To evaluate time trends in mortality for hospitalized adults with systemic lupus erythematosus (SLE) compared to the general hospitalized population (GHP), and to identify factors associated with increased risk of death among hospitalized SLE patients.
We used the National (Nationwide) Inpatient Sample to estimate all-cause mortality for adults discharged from community hospitals in the US between 2006 and 2016. Poisson regression models were used to estimate the risk of in-hospital death among all patients, including demographic characteristics, socioeconomic factors, comorbidity score, hospital region, SLE diagnosis, and race/ethnicity as covariates.
Among 340,467,049 hospitalizations analyzed, 1,903,279 had a discharge diagnosis of SLE. In adjusted analysis, the risk of inpatient death decreased among hospitalizations for patients with SLE from 2.2% to 1.5% (P < 0.001) between 2006 and 2016. All of the decrease in SLE mortality occurred between 2006 and 2008; after 2008, mortality stabilized at a rate statistically similar to the GHP. Hospitalizations for Black, Hispanic, and Asian/Pacific Islander patients with SLE were more likely to end in death compared to hospitalizations for either White patients with SLE or individuals of the same non-White race/ethnicity without SLE.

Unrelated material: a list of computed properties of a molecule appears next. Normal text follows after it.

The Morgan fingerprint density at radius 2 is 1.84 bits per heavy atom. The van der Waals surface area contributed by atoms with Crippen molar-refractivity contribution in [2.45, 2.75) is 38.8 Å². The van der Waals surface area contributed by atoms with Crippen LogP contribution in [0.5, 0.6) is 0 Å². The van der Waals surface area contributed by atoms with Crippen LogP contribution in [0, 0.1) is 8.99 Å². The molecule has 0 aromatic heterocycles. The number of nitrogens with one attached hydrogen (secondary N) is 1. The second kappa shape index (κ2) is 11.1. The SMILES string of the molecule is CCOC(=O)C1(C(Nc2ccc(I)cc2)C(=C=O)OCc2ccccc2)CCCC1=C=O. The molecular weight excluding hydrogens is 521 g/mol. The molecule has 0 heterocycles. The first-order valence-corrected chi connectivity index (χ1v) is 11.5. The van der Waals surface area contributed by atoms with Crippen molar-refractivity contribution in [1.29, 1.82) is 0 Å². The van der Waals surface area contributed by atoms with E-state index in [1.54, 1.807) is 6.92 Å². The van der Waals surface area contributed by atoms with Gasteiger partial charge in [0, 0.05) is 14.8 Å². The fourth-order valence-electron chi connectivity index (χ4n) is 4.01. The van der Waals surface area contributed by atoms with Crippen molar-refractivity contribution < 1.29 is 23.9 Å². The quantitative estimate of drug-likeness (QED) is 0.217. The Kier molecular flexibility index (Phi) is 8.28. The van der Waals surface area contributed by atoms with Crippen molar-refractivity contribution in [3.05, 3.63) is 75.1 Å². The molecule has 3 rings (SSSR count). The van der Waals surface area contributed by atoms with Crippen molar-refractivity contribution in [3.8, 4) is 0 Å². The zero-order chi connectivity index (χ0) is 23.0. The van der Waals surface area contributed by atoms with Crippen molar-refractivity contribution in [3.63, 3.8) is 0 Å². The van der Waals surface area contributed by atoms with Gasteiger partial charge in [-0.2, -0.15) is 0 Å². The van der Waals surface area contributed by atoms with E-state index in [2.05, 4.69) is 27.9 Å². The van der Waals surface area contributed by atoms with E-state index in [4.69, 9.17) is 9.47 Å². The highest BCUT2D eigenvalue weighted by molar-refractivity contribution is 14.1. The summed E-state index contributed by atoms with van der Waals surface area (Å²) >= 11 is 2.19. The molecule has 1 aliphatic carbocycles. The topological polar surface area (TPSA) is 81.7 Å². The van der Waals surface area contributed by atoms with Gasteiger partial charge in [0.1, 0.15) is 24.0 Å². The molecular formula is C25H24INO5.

In the largest study of in-hospital SLE mortality published to date, we found significant improvements in mortality for hospitalized patients with SLE in the US from 2006 until 2008, after which mortality stabilized at a level similar to that of the GHP. Our results also demonstrate a persistently high mortality burden among Black and Hispanic patients with SLE in the US and contribute new data revealing high mortality among Asian/Pacific Islander patients with SLE.